( )
( ) ( ) ,
li li t t
t t t
t
÷
+ A ÷
A
H I
H I
Q Q ( )
( ) ( )
0 0
,
lim lim , constant
t t
t
t
t t
A ÷ A ÷
= = =
A A
Q Q
Thus
( )
( ) ( )
1 if
with
0
0 if
ij
i j
t
p
t
i j t
=
¦ c
= =
´
= c
¹
P
P Q ( )
t
e
t
¬ =
Q
P
A.BENHARI
State Holding Time
A.BENHARI
State Holding Time
A.BENHARI
Transition Rate Matrix Q.
Recall that
( )
( )
t
t
cP
P Q
Evaluating this at t = 0, we have and then
( )
t
t
=
c
P Q
( )
0
I = P
( ) ( )
0 0
ij
ij
t t
p
t t
Q q
t
t
= =
c c
= ¬ =
c
c
P
If , τ: exponential residual lifetime
i j =
( )
0
ij
ij
p
t
q
t
c
= =
c
0
ij
ij
ij
e
ì t
t
ì
ì
=
=
( ) Pr{ } 1
ij
t
ij
p t t e
ì
t
÷
= < = ÷ ¬
0 t
t
=
c
( ) { }
ij
p
In other words q
ij
is the rate of the Poisson process that
activates the event that makes the transition from i to j. activates the event that makes the transition from i to j.
A.BENHARI
Transition Rate Matrix Q.
If , τ: exponential residual lifetime
i j =
, p
j
( ) Pr{ }
ii
t
ii
p t t e
ì
t
÷
= > = ¬
( )
0
ii
ii
t
p
t
q
t
=
c
= =
c
0
ii
t
ii
ii
t
e
ì
ì
ì
=
= ÷
÷
( )
ii
ii
p
t
q
c
=
( )
 
1
q
p
t
ì
c
· = ÷ =
Probability that
chain leaves state
i
0
ii
t
q
t
=
c
( )
 
0
1
ii ii
ii
t
q
p
t
t
ì
=
· = ÷ =
÷
c
Note that for each row i, the sum
( ) 1 0
ij ij
j j
p t q = ¬ =
¿ ¿
,
A.BENHARI
Transition Probabilities P.
Suppose that state transitions occur at random points in Suppose that state transitions occur at random points in
time T
1
< T
2
<…< T
k
<…
Let X
k
be the state after the transition at T
k
{ }
1
Pr 
ij k k
P X j X i
+
= = =
k k
Define
Recall that in the case of the superposition of two or more
Poisson processes, the probability that the next event is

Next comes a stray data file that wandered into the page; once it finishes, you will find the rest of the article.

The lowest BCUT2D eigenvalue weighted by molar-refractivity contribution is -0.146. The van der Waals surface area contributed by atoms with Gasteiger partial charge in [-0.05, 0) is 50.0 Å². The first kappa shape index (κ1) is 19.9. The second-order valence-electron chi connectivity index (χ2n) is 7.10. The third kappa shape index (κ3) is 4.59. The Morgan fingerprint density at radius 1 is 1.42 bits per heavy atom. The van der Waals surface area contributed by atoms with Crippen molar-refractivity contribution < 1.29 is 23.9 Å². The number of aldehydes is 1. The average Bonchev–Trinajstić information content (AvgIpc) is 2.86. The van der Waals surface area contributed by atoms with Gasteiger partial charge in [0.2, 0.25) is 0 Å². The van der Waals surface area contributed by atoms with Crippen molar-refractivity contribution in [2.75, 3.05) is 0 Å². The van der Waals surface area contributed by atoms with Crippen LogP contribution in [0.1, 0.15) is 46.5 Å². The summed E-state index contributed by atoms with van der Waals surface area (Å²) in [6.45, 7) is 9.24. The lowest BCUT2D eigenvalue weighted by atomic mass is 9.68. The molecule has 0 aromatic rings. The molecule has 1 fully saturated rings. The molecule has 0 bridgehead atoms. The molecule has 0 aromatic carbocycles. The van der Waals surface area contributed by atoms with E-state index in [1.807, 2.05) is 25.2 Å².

from process j is given by λ
j
/Λ. p j g y
j
In this case, we have
ij
q
,
ij
ij
ii
q
P i j
q
= =
÷
0
ii
P =
and
A.BENHARI
Example
Assume a computer system where jobs arrive according to Assume a computer system where jobs arrive according to
a Poisson process with rate λ.
Each job is processed using a First In First Out (FIFO)
policy.
The processing time of each job is exponential with rate μ.
The computer has buffer to store up to two jobs that wait The computer has buffer to store up to two jobs that wait
for processing.
Jobs that find the buffer full are lost.
Draw the state transition diagram.
Find the Rate Transition Matrix Q.
Find the State Transition Matrix P
A.BENHARI
Example
a a a
d
0 1 2 3
a
d d
The rate transition matrix is given by
d d d
0 0 ì ì ÷
(
(
( )
( )
0
0
µ ì ì µ
µ ì ì µ
(
÷ +
(
=
(
÷ +
(
Q
0 0 µ µ
(
÷
(
¸ ¸
( )
0 0 0
0 0
1
P
ì µ
µ ì
( +
(
(
=
(
The state transition
( )
( )
0 0
0 0 0
P
µ ì
ì µ
ì µ
=
(
+
(
+
(
¸ ¸
The state transition
matrix is given by
A.BENHARI
State Probabilities and Transient
Analysis Analysis
Similar to the discretetime case we define Similar to the discrete time case, we define
( ) ( )
{ }
Pr
j
X j
t t
t ÷ =
In vector form
( ) ( ) ( )
 
1 2
, ,...
t t t
t t = π
With initial probabilities ( ) ( ) ( )
 
1 2
, ,...
0 0 0
t t = π
Using our previous notation (for homogeneous MC) Using our previous notation (for homogeneous MC)
( ) ( ) ( )
0 t t
= = π π P ( )
0
t
e
Q
π
Obtaining a general
solution is not easy!
Differentiating with respect to t gives us more “inside”
( )
( )
d
t
t
=
π
π Q
( )
( ) ( )
j
jj j ij i
d
t
q q
t t
t
t t · = +
¿
( )
t
dt
π Q ( ) ( )
jj j ij i
i j
q q
t t
dt
t t
=
· +
¿
Note: ( )
t t t
e Qe e Q
'
= =
Q Q Q
A.BENHARI
“Probability Fluid” view
We view π
j
(t) as the level of a “probability fluid” that is We view π
j
(t) as the level of a probability fluid that is
stored at each node j (0=empty, 1=full).
( )
j
d
t
t
¿ ¿ ¿
( )
( ) ( ) ( ) ( )
j
jj j ij i jr j ij i
i j r j i j
d
t
q q q q
t t t t
dt
t
t t t t
= = =
= + = ÷ +
¿ ¿ ¿
f Change in the
probability fluid
inflow
outflow
r i
q
j
q
ij
…
q
jr
…
jj jr
r j
q q
=
÷ =
¿
Inflow Outflow
A.BENHARI
Steady State Analysis
Often we are interested in the “longrun” probabilistic Often we are interested in the long run probabilistic
behavior of the Markov chain, i.e.,
( ) lim
j j
t
t
t t
÷·
=
t ÷·
As ith the discrete time case e need to address the
These are referred to as steady state probabilities or
equilibrium state probabilities or stationary state probabilities
As with the discretetime case, we need to address the
following questions
Under what conditions do the limits exist?
If they exist, do they form legitimate probabilities?
How can we evaluate these limits?
A.BENHARI